• mr_ed

    In fact, Quakers did meet with Hitler to try to sway him from his course, following the old maxim of “Speak truth to power.”

    If they (I’d say “we” but I’m a pretty lousy Quaker myself) weren’t such pacifists, I’m sure there’d be a QDL that would get right in JDL’s face about this slander and challenge them to a good arm wrestle.

  • Midwesterner

    I think I agree with Will’s statement exactly as he made it. In fact, he says “using a twisted, backwards logic, he set out to do what he thought was ‘good’. That sounds like almost exactly what I said except Will is assuming his own values are his ‘good’, and Hitler’s are the result of “twisted, backwards logic”. I say 180 degrees backwards because the values are different. Will didn’t say Hitler needed reasoning or logic lessons, he said “reprogramming” which generally means ‘have different values installed’.

    I saw an extended (20 min?) interview with Will on the TV and was rather impressed with his thoughts and values. Enough to want to see more of his movies. And enough to think we are close enough that I could use reason to influence his opinions.

    In particular, the comments I was referring to were Chuck’s and lucklucky’s. Apologies for ambiguity.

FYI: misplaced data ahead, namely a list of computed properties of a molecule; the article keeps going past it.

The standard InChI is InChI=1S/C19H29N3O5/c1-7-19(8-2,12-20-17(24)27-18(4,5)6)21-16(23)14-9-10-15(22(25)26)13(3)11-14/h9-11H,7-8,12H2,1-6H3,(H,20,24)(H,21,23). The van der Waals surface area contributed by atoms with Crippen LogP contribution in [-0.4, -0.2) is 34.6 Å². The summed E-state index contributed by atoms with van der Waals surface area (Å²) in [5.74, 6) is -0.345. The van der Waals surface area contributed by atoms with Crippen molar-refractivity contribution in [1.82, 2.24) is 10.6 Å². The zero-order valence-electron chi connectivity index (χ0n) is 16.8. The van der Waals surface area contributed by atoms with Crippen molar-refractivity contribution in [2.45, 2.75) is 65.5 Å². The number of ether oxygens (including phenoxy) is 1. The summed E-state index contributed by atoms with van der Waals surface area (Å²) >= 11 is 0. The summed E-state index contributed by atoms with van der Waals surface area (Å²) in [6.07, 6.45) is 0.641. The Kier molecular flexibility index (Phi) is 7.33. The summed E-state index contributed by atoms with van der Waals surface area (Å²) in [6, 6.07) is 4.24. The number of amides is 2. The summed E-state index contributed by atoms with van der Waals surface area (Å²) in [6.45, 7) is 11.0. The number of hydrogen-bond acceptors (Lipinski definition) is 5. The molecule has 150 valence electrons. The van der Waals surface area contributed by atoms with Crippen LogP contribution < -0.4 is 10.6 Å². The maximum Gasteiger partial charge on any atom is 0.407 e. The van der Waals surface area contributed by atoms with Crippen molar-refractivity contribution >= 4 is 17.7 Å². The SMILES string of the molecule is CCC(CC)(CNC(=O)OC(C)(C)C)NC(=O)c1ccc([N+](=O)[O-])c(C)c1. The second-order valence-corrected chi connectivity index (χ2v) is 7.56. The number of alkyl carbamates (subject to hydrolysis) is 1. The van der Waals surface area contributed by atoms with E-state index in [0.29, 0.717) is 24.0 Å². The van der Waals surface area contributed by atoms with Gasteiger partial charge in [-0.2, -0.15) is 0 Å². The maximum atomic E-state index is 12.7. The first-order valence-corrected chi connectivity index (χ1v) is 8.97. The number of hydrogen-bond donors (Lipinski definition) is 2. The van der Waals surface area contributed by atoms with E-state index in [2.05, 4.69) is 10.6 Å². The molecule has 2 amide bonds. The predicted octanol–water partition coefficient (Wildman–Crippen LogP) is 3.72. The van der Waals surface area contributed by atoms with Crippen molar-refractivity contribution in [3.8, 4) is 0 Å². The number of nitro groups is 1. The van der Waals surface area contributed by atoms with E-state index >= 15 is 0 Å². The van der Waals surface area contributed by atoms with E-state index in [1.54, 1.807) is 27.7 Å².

• chuck

    I think of “good” as an inborn desire to conform to some social concept of “good”. I also think there are common aspects to social concepts of “good”, but they are much harder to pin down than the desire to be good. That inherent desire is naturally confounded by many other inherent desires; we are, after all, complex psychological organisms put together by chance, descent, and ecological opportunity and consequently contain many tendencies.

    As to Hitler, somewhere in her autobiographical volume, “Testament of Experience”, Vera Brittain recounts attending one of Hitler’s rallies and comments on his perverted spiritual appeal. I think that spiritual side was an essential aspect of Hitler’s success. I think George Orwell also touches on that side of Hitler when he remarks on the attraction that the call to sacrifice and hardship held for the German people. And who can deny the power of Churchill offering nothing “but blood, toil, tears and sweat,” or that he was calling to the same human tendency?

  • mr_ed

    Ahh, my brain left out the part that makes the post more relevant – Quakers explicitly believe that there is “the spark of good” in every person.